Friday, July 27, 2012

Meet the Playwright: Sam Byron (ANIMALS)

Sam Byron is a playwright based in New York. His plays include A Substitute for Margo (Out of the Ashes Theatre Co., Chicago, IL), The Rock and the Bird (NoBucks Theater, Ithaca, NY), Debt (Horse Trade Theater, New York City, and Dillingham Center for Performing Arts, Ithaca, NY), Brooklyn Vacancies (finalist, New Works Program at T. Schreiber Studio, New York City), Static (finalist, HotCity Theater’s Greenhouse Festival, St. Louis), and Animals (Manhattan Repertory Theatre, New York City). He has written numerous short plays, including 529 (Manhattan Theatre Source), Famous Dick (UglyRhino Productions), and How to Field Dress a Unicorn (Billy & Co.). He has worked in the literary offices of both the Atlantic Theater Company and the Public Theater, and is currently pursuing an MFA in Playwriting from The New School in New York City. He is the 2012 recipient of the New School for Drama’s Steinberg New Playwrights Fellowship.
  • We are so very excited to be staging your play Animals for the New York International Fringe Festival this year. Can you give us a bit of a synopsis of the play and provide some insight in terms of what inspired it?
A group of twenty-somethings attend an unofficial high school reunion. The house party, thrown by a former member of the “popular crowd,” becomes the backdrop for a myriad of sexual encounters both pleasurable and violent.

The inspiration for the play came from a break-up I went through about four years ago. I wanted to write about the frustrating chasm that exists between men and women when it comes to love and sex. As I explored this idea—and aged four years, loving and losing more along the way—the play found its way into more complex territory. The piece became about growing older, about realizing who your true friends are, and about the fallibility of your emotions when you are “in love.”
  • When did you know that you wanted to be a writer? What made you start writing plays?
I believe that all writers have some thing, some secret they hope to uncover, recover, understand, ignore, or some such thing. I certainly have one or two internal wounds that I think compel me to write, but the answer to the question “why?” is much simpler than some heartbreaking account of my personal life. I write because I have to. I know this because sometimes I don’t want to. Sometimes writing feels like the hardest thing I could do, but I do it anyway. I write because I have to understand what goes on around me and what goes on within me.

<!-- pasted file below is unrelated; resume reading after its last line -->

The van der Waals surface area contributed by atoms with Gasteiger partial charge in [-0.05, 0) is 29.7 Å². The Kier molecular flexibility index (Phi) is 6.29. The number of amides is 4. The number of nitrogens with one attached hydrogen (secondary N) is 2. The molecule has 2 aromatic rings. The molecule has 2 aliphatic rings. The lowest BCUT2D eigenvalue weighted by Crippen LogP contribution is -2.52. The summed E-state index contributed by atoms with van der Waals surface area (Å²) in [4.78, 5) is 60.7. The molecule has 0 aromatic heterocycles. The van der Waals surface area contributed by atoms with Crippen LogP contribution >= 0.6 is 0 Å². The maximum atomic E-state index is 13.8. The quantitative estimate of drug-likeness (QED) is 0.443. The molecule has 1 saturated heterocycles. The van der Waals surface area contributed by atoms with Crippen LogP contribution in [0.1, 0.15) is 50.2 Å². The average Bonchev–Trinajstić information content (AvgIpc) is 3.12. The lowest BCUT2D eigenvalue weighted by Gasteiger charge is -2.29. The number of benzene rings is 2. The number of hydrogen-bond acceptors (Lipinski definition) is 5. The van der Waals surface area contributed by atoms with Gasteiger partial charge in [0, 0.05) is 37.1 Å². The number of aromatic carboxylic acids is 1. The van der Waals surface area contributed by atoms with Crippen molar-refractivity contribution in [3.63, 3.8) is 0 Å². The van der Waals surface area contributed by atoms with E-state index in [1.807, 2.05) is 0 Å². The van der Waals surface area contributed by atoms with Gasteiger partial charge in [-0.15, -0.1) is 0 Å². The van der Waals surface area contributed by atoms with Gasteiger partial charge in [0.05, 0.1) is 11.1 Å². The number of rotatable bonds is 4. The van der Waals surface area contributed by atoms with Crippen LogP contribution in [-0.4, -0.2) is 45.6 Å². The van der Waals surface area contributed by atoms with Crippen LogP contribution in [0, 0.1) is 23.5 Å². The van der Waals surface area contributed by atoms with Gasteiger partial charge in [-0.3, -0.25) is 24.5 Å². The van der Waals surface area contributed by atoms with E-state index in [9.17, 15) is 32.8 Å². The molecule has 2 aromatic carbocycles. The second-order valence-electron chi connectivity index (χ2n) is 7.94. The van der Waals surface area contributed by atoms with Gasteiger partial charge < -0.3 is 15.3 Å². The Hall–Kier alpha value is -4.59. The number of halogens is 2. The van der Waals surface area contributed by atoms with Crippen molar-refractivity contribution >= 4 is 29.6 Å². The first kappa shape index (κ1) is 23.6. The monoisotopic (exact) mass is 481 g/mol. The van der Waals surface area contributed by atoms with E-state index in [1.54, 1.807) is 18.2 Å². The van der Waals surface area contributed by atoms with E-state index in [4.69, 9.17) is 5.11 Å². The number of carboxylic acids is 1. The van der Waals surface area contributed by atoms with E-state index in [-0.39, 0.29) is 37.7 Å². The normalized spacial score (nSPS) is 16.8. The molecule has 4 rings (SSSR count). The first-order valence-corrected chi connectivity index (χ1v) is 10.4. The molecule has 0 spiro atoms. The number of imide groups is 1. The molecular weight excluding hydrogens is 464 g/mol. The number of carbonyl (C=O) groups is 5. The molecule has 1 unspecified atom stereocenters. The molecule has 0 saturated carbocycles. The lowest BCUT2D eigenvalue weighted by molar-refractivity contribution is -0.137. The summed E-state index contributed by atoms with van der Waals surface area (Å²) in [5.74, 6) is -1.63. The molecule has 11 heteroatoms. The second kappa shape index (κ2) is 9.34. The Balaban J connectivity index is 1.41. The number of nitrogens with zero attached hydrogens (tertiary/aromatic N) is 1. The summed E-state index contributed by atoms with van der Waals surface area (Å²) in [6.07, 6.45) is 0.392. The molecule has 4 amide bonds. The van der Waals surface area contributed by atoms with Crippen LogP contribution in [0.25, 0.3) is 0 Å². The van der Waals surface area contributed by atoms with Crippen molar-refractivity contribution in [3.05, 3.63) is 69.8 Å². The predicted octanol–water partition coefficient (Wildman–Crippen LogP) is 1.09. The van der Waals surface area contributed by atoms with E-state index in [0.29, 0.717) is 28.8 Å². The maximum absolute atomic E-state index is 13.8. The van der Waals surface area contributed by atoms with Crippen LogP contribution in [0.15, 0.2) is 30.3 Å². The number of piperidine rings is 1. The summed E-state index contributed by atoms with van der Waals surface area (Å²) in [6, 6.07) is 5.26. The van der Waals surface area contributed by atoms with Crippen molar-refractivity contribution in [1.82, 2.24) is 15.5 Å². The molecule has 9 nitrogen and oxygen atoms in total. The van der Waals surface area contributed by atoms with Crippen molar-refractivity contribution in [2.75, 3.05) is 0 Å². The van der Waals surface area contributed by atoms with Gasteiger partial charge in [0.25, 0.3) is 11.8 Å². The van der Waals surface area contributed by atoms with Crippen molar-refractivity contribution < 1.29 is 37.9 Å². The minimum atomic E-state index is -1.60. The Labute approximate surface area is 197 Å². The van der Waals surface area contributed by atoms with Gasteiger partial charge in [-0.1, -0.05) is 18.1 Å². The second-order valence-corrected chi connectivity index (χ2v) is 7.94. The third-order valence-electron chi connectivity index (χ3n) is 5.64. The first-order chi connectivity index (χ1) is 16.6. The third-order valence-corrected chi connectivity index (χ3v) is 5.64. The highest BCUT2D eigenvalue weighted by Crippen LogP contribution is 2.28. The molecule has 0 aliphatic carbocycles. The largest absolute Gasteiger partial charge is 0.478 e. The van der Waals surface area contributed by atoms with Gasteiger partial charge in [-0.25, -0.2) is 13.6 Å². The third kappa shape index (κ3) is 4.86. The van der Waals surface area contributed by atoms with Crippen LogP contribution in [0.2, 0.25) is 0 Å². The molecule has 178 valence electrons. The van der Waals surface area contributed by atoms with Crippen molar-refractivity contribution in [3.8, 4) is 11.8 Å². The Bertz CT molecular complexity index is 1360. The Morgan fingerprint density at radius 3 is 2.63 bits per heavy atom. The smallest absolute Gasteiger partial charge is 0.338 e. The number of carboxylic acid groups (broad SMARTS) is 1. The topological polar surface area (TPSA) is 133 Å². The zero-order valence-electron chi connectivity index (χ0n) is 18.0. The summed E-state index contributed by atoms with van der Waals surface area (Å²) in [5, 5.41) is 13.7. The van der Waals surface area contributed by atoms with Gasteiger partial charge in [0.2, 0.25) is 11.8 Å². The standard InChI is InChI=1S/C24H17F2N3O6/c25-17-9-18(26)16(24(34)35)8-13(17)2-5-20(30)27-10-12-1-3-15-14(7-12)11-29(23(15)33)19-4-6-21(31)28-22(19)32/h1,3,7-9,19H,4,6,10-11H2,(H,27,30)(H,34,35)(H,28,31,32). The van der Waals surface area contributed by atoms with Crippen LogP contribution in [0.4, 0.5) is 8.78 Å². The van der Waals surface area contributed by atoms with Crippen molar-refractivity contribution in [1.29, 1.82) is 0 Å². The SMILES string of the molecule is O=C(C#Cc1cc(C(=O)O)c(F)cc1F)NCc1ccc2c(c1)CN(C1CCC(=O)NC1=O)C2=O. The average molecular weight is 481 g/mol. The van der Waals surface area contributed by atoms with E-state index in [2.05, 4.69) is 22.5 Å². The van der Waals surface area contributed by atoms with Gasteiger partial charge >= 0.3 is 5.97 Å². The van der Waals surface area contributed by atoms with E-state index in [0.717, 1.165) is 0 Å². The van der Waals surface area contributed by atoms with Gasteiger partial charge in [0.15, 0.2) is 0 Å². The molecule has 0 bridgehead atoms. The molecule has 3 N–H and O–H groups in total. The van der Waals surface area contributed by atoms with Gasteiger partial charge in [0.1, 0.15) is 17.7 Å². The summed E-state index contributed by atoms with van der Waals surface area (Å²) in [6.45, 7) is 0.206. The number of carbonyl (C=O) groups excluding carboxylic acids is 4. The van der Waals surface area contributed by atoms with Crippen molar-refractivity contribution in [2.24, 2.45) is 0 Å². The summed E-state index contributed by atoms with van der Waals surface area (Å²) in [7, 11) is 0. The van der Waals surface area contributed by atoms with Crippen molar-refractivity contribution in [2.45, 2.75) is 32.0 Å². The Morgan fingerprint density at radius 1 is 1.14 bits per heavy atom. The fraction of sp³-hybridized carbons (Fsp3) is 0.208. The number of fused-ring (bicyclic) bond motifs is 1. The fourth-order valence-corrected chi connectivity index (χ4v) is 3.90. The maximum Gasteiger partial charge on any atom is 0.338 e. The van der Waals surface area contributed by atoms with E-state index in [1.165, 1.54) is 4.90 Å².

Playwriting, more than novel-writing or poetry, is the art of communication. A play does not exist without collaboration and compromise. A novel falls in the forest and makes a noise whether someone hears it or not, but a play is a citizen of the world around us. It demands to be acknowledged because, without its fellow citizens, it is nothing. I write plays because I am most interested in participating in that citizenship.
  • Who or what has been your biggest influence as a writer? What inspires you to get to the page?
Those are two very different questions. What gets me to the page are the every day idiosyncracies of human existence. I read recently about an actress rescued from the Titanic who then went off right away and starred in a movie about her experiences. She knew immediately that her trauma was marketable. I read that and I think, “That’s the world’s first reality TV star! There’s a play in there!”

In terms of influences, it’s hard to really say. I read all the time and feel like I take something from all of it. Sam Shepard taught me that I can do whatever I want on stage. He was really the first playwright I read and thought, “Wow. I want to do that.”
  • In terms of your creative process, do you have a particular ritual when it comes to writing? If so, can you share it with us?
I can’t wear shoes and write at the same time. I will if I have to, but God help the poor soul that has to decipher the scribbles that come from that.
  • I believe you obtained your MFA in Playwrighting from The New School. Is this also where you met Kristin Skye Hoffmann, the director for this production? Can you tell us a bit about that working relationship?
Kristin and I just completed the first third of our MFA track at the New School. She directed the first piece I wrote, which was a three-page site-specific play called SVP. We had known each other for about two months, and we set out around the West Village scouting locations with Kristin feeding me ideas to keep my brain storming. My name is on that script, but I couldn’t have done it without her.

The final scene of that play took place in the courtyard of a building on the corner of Charles St.and the West Side Highway. We were rehearsing there one day when this big black SUV pulled up and Martha Stewart got out. Stunned, we watched her breeze by us and into the building. Two seconds later we were ejected from the premises and I was rewriting the scene for a stoop up the block. I thought, if Martha Stewart wants to stop us, Kristin and I must be doing something right.
  • Can you tell us about any additional projects you are working on right now?
I have a few projects in the works. The first is the next Halloween, site-specific experience for UglyRhino Productions at the Brooklyn Lyceum. Following the success of last year’s CENTRALIA, I am developing a pseudo-murder mystery involving crazy occult ritual suicide in 1970s Gowanus.

I will also be developing a play under the tutelage of Jon Robin Baitz over the coming year about a congregation of Jews in search of a Rabbi and a young woman who is forced to rediscover her faith when she’s called upon to help in place of her dying father.

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